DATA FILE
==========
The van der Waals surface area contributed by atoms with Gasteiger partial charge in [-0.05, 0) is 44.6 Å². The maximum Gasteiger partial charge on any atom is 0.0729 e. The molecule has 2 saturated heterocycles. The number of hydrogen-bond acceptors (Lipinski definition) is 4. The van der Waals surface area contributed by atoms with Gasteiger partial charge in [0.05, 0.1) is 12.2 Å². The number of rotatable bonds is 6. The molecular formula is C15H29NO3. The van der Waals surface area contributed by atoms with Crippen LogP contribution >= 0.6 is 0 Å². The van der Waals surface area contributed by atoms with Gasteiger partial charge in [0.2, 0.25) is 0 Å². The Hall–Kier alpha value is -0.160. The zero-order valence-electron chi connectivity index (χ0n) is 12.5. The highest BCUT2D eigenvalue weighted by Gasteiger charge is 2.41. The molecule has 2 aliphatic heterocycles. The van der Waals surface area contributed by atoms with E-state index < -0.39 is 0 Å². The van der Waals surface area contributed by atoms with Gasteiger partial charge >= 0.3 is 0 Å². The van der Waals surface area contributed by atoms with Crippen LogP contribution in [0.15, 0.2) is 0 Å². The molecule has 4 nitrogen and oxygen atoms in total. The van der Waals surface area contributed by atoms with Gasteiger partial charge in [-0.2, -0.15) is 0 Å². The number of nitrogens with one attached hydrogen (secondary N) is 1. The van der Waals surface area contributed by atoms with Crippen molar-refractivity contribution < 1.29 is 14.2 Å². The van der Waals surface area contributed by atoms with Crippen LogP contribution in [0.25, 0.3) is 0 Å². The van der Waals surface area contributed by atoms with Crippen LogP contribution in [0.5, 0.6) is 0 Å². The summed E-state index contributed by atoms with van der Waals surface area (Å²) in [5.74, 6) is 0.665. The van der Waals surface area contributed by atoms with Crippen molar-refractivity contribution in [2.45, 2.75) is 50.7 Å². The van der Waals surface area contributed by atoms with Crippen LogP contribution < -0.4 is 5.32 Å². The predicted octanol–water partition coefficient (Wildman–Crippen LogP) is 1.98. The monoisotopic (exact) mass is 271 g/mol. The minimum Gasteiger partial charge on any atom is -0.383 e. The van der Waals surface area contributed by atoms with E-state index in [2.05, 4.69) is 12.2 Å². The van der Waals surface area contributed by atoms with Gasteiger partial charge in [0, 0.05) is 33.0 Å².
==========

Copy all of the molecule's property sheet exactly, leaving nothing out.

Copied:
The van der Waals surface area contributed by atoms with Gasteiger partial charge in [-0.05, 0) is 44.6 Å². The maximum Gasteiger partial charge on any atom is 0.0729 e. The molecule has 2 saturated heterocycles. The number of hydrogen-bond acceptors (Lipinski definition) is 4. The van der Waals surface area contributed by atoms with Gasteiger partial charge in [0.05, 0.1) is 12.2 Å². The number of rotatable bonds is 6. The molecular formula is C15H29NO3. The van der Waals surface area contributed by atoms with Crippen LogP contribution >= 0.6 is 0 Å². The van der Waals surface area contributed by atoms with Gasteiger partial charge in [0.2, 0.25) is 0 Å². The Hall–Kier alpha value is -0.160. The zero-order valence-electron chi connectivity index (χ0n) is 12.5. The highest BCUT2D eigenvalue weighted by Gasteiger charge is 2.41. The molecule has 2 aliphatic heterocycles. The van der Waals surface area contributed by atoms with E-state index < -0.39 is 0 Å². The van der Waals surface area contributed by atoms with Gasteiger partial charge >= 0.3 is 0 Å². The van der Waals surface area contributed by atoms with Crippen LogP contribution in [0.15, 0.2) is 0 Å². The molecule has 4 nitrogen and oxygen atoms in total. The van der Waals surface area contributed by atoms with Gasteiger partial charge in [-0.2, -0.15) is 0 Å². The number of nitrogens with one attached hydrogen (secondary N) is 1. The van der Waals surface area contributed by atoms with Crippen molar-refractivity contribution < 1.29 is 14.2 Å². The van der Waals surface area contributed by atoms with Crippen LogP contribution in [0.25, 0.3) is 0 Å². The van der Waals surface area contributed by atoms with Crippen LogP contribution in [0.5, 0.6) is 0 Å². The summed E-state index contributed by atoms with van der Waals surface area (Å²) in [5.74, 6) is 0.665. The van der Waals surface area contributed by atoms with Crippen molar-refractivity contribution in [2.45, 2.75) is 50.7 Å². The van der Waals surface area contributed by atoms with Crippen LogP contribution < -0.4 is 5.32 Å². The predicted octanol–water partition coefficient (Wildman–Crippen LogP) is 1.98. The monoisotopic (exact) mass is 271 g/mol. The minimum Gasteiger partial charge on any atom is -0.383 e. The van der Waals surface area contributed by atoms with E-state index in [2.05, 4.69) is 12.2 Å². The van der Waals surface area contributed by atoms with Gasteiger partial charge in [0, 0.05) is 33.0 Å².